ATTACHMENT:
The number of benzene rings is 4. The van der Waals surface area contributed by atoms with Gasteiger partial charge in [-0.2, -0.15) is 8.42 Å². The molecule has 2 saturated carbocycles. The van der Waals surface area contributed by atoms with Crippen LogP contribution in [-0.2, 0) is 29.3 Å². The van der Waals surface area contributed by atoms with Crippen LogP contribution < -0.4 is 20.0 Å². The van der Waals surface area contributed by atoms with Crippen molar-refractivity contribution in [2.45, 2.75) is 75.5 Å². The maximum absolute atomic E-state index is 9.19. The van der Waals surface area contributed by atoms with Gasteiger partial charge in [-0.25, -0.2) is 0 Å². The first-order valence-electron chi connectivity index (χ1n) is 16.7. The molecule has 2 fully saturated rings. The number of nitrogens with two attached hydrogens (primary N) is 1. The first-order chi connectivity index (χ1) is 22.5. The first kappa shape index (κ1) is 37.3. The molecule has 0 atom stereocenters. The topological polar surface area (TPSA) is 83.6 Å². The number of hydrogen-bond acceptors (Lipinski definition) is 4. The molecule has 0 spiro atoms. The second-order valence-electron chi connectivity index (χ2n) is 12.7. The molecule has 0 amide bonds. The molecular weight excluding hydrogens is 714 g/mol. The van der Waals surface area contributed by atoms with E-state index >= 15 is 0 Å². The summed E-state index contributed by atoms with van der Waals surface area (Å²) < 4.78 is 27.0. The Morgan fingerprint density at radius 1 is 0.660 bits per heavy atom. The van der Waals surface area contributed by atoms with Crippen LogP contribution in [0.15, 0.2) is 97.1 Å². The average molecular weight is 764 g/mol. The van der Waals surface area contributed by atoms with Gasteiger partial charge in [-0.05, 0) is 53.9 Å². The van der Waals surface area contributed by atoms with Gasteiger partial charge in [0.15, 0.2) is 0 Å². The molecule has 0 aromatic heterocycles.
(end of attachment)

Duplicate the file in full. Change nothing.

The number of benzene rings is 4. The van der Waals surface area contributed by atoms with Gasteiger partial charge in [-0.2, -0.15) is 8.42 Å². The molecule has 2 saturated carbocycles. The van der Waals surface area contributed by atoms with Crippen LogP contribution in [-0.2, 0) is 29.3 Å². The van der Waals surface area contributed by atoms with Crippen LogP contribution < -0.4 is 20.0 Å². The van der Waals surface area contributed by atoms with Crippen molar-refractivity contribution in [2.45, 2.75) is 75.5 Å². The maximum absolute atomic E-state index is 9.19. The van der Waals surface area contributed by atoms with Gasteiger partial charge in [-0.25, -0.2) is 0 Å². The first-order valence-electron chi connectivity index (χ1n) is 16.7. The molecule has 2 fully saturated rings. The number of nitrogens with two attached hydrogens (primary N) is 1. The first-order chi connectivity index (χ1) is 22.5. The first kappa shape index (κ1) is 37.3. The molecule has 0 atom stereocenters. The topological polar surface area (TPSA) is 83.6 Å². The number of hydrogen-bond acceptors (Lipinski definition) is 4. The molecule has 0 spiro atoms. The second-order valence-electron chi connectivity index (χ2n) is 12.7. The molecule has 0 amide bonds. The molecular weight excluding hydrogens is 714 g/mol. The van der Waals surface area contributed by atoms with E-state index >= 15 is 0 Å². The summed E-state index contributed by atoms with van der Waals surface area (Å²) < 4.78 is 27.0. The Morgan fingerprint density at radius 1 is 0.660 bits per heavy atom. The van der Waals surface area contributed by atoms with Crippen LogP contribution in [0.15, 0.2) is 97.1 Å². The average molecular weight is 764 g/mol. The van der Waals surface area contributed by atoms with Gasteiger partial charge in [-0.05, 0) is 53.9 Å². The van der Waals surface area contributed by atoms with Gasteiger partial charge in [0.15, 0.2) is 0 Å². The molecule has 0 aromatic heterocycles.